Legal Tips to Handle Marital Separation During Divorce

By Lisa M. Schaffer, Esq. on November 21, 2018 | Last updated on March 21, 2019

Sometimes the only way to go is out, and divorce is the best option. But divorces can take years to finalize and often the first, and perhaps most important step, is legal separation. Though often overlooked, the day you walk out may be the most important day of your divorce. Set yourself up to win with these tips.

When a married couple decides that they will divorce, the process of legal separation should begin. This is a legal term of art. It doesn't just mean you've moved out but are still trying to work on your marriage. It means you moved out and are trying to work on your divorce. Legal separation is a court ordered event, and it consists of a agreement that defines legal rights and obligations, though it does not permanently end the marriage like a divorce does.

Once legally separated, community property stops building, child custody can be sorted out, and property can begun to be divided, among others things. This may appeal to you if, say, your future ex is piling up debt that you don't want to be connected to, but you don't want to speed up divorce proceedings because the uncoupling is complicated and perhaps detrimental from a tax perspective. A legal separation can give you some of the benefits of a divorce without some of the costs.

Maneuver Knowledge Transfer While You Still Have Access

If you are the spouse in the marriage that is clueless about family finances, use this time to get dialed in while you still have access to all of the accounts. Try to download at least six months of statements from all financial accounts, including assets, debts, and credit cards. You may only have access to this prior to signing the legal separation agreement, so time is of the essence.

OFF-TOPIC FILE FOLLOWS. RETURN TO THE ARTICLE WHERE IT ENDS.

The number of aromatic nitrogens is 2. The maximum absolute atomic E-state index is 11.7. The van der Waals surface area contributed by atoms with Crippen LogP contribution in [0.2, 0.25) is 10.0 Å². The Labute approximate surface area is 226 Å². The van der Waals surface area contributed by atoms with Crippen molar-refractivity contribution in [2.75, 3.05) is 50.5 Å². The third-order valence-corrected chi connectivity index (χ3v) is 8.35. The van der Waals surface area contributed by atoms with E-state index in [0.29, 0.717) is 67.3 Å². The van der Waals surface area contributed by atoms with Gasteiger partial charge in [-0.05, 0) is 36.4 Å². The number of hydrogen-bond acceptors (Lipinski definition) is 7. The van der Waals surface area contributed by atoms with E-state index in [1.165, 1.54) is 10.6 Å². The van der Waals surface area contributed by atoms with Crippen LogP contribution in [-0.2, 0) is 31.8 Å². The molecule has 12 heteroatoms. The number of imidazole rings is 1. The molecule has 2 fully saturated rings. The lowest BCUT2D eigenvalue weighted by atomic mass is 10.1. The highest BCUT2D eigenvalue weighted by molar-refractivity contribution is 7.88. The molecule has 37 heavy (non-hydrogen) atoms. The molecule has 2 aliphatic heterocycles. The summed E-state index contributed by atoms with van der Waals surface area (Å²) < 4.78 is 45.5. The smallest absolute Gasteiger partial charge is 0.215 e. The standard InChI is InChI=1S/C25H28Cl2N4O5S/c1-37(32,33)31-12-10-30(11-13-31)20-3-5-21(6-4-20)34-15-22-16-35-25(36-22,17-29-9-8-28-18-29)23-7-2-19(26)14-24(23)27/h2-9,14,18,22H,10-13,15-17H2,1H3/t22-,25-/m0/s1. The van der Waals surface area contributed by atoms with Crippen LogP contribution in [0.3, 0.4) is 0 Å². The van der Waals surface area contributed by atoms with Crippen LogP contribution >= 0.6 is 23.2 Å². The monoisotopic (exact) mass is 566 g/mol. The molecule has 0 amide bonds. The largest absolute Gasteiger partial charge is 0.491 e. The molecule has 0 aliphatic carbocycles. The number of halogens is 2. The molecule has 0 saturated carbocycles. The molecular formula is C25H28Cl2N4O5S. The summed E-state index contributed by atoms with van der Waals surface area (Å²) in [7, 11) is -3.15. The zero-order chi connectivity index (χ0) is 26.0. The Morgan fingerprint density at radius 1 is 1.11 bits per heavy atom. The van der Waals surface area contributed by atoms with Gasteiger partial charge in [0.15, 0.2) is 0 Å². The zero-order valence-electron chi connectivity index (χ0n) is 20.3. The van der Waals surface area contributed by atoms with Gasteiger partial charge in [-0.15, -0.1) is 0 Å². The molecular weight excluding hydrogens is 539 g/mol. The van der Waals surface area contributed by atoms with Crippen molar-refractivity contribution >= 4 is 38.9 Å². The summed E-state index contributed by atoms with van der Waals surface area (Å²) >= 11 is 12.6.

Organize Your Credit

You will need to establish credit in your name. First, cancel all joint credit cards so that you do not become liable for any debts that your future ex incurs. That always adds insult to injury. Though legal separation should take care of this, if you are still in the throws of putting that together, this will serve as a great buffer. Credit card companies will not care if you two had talked about separation, talked about not being liable for each other's debts, and no longer live together. If your name is on the account, you are legally liable. Unfortunately, end of story.

Next, establish credit in your name. Good credit opens all the right doors, including lower interest rates on all sorts of loans and credit cards. But the only way to get good credit is to get credit, in your name, and then keep it clean.

All of this can be overwhelming, and potentially the last thing you want to deal with during this trying time in your life. However, the best way to start anew is to start at the starting line, and not three steps behind. Invest in your future self by hiring a local divorce attorney today, who can help you get started with these legal tips, and add in a few more. In the wise words of Mickey Rooney in Santa Claus Is Coming To Town, "Put one foot in front of the other, and soon you'll be walking out the door."

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